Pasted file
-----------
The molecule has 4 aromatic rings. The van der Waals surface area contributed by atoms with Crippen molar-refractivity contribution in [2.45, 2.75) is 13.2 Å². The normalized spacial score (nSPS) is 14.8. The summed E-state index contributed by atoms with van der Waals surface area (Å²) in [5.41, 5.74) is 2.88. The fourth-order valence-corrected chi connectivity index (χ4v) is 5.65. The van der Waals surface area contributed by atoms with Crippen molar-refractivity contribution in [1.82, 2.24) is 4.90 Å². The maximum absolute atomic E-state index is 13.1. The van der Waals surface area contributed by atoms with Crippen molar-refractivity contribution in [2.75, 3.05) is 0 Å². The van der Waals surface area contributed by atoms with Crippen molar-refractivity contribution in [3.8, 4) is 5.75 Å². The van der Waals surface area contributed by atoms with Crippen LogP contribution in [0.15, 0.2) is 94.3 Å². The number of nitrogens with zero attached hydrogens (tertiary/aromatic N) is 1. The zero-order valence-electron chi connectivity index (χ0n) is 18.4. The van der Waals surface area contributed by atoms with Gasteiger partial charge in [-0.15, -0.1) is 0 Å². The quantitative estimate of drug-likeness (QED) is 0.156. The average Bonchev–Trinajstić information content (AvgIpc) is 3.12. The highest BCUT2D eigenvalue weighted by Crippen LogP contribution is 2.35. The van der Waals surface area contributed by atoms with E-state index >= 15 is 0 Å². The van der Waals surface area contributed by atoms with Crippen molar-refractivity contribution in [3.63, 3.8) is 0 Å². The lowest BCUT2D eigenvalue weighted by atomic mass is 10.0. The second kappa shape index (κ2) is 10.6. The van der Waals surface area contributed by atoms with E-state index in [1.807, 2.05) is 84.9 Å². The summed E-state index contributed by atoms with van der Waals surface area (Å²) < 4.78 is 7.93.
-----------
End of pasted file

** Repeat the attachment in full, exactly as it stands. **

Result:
The molecule has 4 aromatic rings. The van der Waals surface area contributed by atoms with Crippen molar-refractivity contribution in [2.45, 2.75) is 13.2 Å². The normalized spacial score (nSPS) is 14.8. The summed E-state index contributed by atoms with van der Waals surface area (Å²) in [5.41, 5.74) is 2.88. The fourth-order valence-corrected chi connectivity index (χ4v) is 5.65. The van der Waals surface area contributed by atoms with Crippen molar-refractivity contribution in [1.82, 2.24) is 4.90 Å². The maximum absolute atomic E-state index is 13.1. The van der Waals surface area contributed by atoms with Crippen molar-refractivity contribution in [2.75, 3.05) is 0 Å². The van der Waals surface area contributed by atoms with Crippen molar-refractivity contribution in [3.8, 4) is 5.75 Å². The van der Waals surface area contributed by atoms with Crippen LogP contribution in [0.15, 0.2) is 94.3 Å². The number of nitrogens with zero attached hydrogens (tertiary/aromatic N) is 1. The zero-order valence-electron chi connectivity index (χ0n) is 18.4. The van der Waals surface area contributed by atoms with Gasteiger partial charge in [-0.15, -0.1) is 0 Å². The quantitative estimate of drug-likeness (QED) is 0.156. The average Bonchev–Trinajstić information content (AvgIpc) is 3.12. The highest BCUT2D eigenvalue weighted by Crippen LogP contribution is 2.35. The van der Waals surface area contributed by atoms with E-state index >= 15 is 0 Å². The van der Waals surface area contributed by atoms with Crippen molar-refractivity contribution in [3.63, 3.8) is 0 Å². The lowest BCUT2D eigenvalue weighted by atomic mass is 10.0. The second kappa shape index (κ2) is 10.6. The van der Waals surface area contributed by atoms with E-state index in [1.807, 2.05) is 84.9 Å². The summed E-state index contributed by atoms with van der Waals surface area (Å²) < 4.78 is 7.93.